Supervisors’ hearing on Mirkarimi’s fate gets underway
By Heather Knight
Oct. 9. 2012
UPDATE: Scores of people have been testifying at public comment for hours. Beforehand, the supervisors got their chance to ask questions of attorneys for both sides.
They tried to boil the matter down to a simple question: when and under what conditions does an elected official commit official misconduct?
Attorneys for Mirkarimi said the sheriff’s actions — bruising his wife’s arm during the New Year’s Even argument — didn’t amount to official misconduct because it occurred before he was sworn into office and wasn’t related to the sheriff’s on-the-job duties.
Shepard Kopp, an attorney for Mirkarimi, warned the supervisors that under Lee’s overly broad definition of official misconduct, any one of them could be the next official to be suspended without pay for committing an action unrelated to their jobs.
“What if you declared bankruptcy? You made contracts with people and you haven’t paid the money you owe them?” he asked the board. “Under the mayor’s theory, that could be official misconduct — if you file your tax returns late, if you default on a loan.”
Lee, who was at City Hall for an unrelated Latino Heritage Month celebration, said that was mere speculation — and that the supervisors had to examine the facts of this particular case.
“This is domestic violence,” he said. “This is an involuntary incarceration of another person, happened to be a spouse, and I think if you narrow it down to that set of facts, you cannot help but conclude, as I did and the Ethics Commission did, that this is official misconduct.”
He added that the notion he could have supervisors in his line of sight next was “an extension of conspiracy theories that don’t exist.” END UPDATE
The betting among reporters covering the Board of Supervisors’ hearing on whether to remove suspended Sheriff Ross Mirkarimi from office is currently focused on just how many hours it will be. Six? Eight? Ten?
At least 200 people waiting to testify during public comment formed a line stretching from the board chambers down the hall, across the grand building to the mayor’s office and around the corner. Mirkarimi and his wife, Eliana Lopez, walked up and down the line, shaking supporters’ hands and giving them hugs. “We love Ross! We love Ross!” his supporters chanted.
“This was not official misconduct, and the people are sending a loud message,” Lopez told reporters, referring to a New Year’s Eve argument in which Mirkarimi grabbed her arm hard enough to bruise it. Mayor Ed Lee said Mirkarimi’s plea to a misdemeanor of false imprisonment was grounds to remove him from office, which the supervisors will ultimately decide.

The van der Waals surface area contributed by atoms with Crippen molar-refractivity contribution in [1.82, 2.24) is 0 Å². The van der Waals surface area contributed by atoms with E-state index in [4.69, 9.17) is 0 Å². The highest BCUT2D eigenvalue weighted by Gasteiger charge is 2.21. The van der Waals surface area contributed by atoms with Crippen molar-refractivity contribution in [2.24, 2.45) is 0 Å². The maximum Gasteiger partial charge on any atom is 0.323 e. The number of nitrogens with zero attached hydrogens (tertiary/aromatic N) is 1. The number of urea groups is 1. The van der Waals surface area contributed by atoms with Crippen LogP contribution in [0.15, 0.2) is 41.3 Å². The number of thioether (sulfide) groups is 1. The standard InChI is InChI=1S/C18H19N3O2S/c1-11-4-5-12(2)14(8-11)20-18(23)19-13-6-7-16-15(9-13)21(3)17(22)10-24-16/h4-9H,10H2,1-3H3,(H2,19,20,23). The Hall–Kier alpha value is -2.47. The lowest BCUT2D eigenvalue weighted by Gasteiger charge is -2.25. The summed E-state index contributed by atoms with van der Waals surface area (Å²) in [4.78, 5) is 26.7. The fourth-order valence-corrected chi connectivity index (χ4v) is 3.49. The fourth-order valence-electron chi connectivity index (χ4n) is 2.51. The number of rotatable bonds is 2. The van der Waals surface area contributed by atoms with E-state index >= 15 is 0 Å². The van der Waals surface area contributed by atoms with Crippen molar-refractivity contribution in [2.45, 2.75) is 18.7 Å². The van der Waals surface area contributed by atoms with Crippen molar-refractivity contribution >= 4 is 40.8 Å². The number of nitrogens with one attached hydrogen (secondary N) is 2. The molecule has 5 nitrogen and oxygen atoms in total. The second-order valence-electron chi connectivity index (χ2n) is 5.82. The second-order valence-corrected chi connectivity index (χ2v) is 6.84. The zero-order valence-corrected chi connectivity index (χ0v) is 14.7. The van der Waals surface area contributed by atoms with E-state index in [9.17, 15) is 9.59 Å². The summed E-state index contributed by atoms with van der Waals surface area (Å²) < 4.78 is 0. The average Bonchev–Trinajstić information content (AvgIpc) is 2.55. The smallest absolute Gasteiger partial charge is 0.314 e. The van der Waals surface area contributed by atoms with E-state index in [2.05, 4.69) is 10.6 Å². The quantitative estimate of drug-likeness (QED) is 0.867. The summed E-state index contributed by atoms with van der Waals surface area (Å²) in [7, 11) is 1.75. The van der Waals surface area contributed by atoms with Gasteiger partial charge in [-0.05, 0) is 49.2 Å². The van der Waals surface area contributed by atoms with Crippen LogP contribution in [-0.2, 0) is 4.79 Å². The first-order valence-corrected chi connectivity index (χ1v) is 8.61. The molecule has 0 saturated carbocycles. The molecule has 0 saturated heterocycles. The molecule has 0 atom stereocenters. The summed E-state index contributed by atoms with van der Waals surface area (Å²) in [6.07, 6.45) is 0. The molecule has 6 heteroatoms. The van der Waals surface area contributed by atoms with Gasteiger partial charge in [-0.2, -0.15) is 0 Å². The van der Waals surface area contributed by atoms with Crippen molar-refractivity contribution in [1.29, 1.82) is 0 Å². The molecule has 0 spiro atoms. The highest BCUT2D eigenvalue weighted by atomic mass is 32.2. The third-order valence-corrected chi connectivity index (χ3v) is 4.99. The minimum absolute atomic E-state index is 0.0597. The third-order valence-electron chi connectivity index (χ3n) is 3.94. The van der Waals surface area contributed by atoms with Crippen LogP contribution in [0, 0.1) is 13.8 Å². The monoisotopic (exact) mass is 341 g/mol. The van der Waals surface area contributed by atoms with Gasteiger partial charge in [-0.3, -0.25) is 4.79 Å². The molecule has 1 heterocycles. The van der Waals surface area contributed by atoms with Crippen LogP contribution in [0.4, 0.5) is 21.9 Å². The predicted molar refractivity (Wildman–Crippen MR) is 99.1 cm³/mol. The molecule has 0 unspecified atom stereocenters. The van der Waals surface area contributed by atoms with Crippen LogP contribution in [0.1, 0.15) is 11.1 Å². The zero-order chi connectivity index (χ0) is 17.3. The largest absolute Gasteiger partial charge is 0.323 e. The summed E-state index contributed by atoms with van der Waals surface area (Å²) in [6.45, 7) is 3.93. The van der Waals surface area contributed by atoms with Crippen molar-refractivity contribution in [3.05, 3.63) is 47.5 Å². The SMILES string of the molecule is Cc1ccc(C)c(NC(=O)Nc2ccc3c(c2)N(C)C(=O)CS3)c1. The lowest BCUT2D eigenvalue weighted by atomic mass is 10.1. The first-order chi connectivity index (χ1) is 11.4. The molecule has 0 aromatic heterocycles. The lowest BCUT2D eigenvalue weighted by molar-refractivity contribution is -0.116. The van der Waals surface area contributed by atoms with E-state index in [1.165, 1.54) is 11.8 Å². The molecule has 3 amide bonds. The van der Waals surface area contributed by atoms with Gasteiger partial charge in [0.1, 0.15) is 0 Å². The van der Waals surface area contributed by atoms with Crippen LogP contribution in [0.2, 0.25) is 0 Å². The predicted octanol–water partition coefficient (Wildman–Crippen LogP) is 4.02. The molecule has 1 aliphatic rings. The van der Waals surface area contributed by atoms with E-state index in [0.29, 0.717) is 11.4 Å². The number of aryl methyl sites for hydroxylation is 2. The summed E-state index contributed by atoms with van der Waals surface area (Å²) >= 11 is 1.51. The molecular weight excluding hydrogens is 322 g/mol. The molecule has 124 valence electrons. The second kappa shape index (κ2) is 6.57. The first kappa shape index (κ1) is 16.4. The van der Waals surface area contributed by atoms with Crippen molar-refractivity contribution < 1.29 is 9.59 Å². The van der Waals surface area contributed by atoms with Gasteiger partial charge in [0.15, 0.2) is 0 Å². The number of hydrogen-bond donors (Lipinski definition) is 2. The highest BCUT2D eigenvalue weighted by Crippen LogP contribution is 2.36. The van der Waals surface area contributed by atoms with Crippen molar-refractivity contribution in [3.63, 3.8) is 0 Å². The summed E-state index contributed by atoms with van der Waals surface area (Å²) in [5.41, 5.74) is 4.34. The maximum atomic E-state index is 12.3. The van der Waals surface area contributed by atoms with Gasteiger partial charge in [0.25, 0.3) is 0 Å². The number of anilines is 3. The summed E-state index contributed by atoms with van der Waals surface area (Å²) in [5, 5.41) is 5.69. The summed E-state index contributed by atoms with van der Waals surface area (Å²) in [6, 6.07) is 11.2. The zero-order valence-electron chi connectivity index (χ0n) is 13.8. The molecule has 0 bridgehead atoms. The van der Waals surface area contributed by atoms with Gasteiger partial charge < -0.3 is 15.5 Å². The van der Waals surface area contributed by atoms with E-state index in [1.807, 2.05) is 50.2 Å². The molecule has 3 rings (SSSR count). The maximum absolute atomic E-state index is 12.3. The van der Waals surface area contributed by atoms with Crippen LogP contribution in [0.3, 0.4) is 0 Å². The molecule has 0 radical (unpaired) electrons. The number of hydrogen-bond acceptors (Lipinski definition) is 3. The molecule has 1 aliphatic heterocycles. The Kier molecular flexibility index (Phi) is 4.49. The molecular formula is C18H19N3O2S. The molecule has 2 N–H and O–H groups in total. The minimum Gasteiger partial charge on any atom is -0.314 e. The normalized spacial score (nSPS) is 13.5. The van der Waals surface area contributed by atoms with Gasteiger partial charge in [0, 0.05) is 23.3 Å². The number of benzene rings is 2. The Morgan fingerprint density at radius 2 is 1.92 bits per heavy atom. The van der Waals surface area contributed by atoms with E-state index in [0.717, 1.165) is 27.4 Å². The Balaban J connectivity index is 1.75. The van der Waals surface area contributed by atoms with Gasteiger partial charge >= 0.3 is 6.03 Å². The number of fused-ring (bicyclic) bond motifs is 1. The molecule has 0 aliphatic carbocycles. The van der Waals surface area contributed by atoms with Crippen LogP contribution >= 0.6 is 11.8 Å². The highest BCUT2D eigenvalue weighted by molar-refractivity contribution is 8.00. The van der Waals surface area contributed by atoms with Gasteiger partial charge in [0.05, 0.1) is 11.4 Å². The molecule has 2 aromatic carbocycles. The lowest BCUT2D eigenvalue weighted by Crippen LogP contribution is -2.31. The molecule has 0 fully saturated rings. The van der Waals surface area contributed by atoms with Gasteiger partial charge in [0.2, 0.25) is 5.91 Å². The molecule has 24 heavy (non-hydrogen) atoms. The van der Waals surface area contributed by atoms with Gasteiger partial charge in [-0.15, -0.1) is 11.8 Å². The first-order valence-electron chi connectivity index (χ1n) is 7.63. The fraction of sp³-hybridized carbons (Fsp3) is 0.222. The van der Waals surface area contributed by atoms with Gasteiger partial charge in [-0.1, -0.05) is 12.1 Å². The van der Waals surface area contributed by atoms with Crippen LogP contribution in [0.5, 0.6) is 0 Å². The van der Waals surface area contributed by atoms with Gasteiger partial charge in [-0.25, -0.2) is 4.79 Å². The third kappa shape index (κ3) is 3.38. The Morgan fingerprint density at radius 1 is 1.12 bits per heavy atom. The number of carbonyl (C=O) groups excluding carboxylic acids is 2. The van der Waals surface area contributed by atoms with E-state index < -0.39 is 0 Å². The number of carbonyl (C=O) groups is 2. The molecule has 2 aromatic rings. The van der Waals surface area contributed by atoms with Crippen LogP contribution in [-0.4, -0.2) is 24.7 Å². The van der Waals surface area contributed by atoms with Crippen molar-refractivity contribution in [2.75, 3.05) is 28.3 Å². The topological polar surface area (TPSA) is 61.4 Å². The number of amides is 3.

Mirkarimi and Lopez had arrived at City Hall about two hours earlier for a noon rally on the front steps, both wearing gold wedding rings and big smiles. They said they had come straight from a hayride at a local pumpkin patch. Mirkarimi carried their 3-year-old son, Theo, on his hip and bounced him in time to the chants of “Reinstate Ross!” Theo was carrying a toy sheriff’s car that his dad had him show the television cameras before he left for nap time.
“This is a nice welcome after 10 months of what has been an amazing ordeal – agonizing – to my family and the San Francisco family,” Mirkarimi said. “We can only hope for justice.”
Like any good San Francisco rally, there were plenty of eccentricities. A man rode in on a recumbent bicycle with a caricature of Lee hanging from it, showing the mayor as a puppet with a big dollar sign on his belly. Two people burned incense, which Mirkarimi said with a laugh was intended to “cleanse the evil spirits.” Archbishop Franzo King gave an unusual reason for reinstating Mirkarimi.
“I love a sheriff who’s been to jail,” King said. “You might get your phone call. You might get bailed out on time. The food might be OK!”
Several well-known San Franciscans attended the rally to support Mirkarimi including former Mayor Art Agnos, former District Attorney Terence Hallinan, former Supervisor Carol Ruth Silver and some candidates for supervisor in District Five, Mirkarimi’s former seat.
“This would never have happened with me,” Agnos told the gathered crowd. “Anyone who knows Eliana Lopez knows she is not a woman who could be or has been abused. This is a mistake that’s gone on far too long…End this political travesty!”
Earlier, he told The Chronicle that if Mirkarimi was removed from his post by the supervisors, “the next step would be going to the courts to rectify the obvious machinations and shenanigans that have been going on, but I hope it ends here.”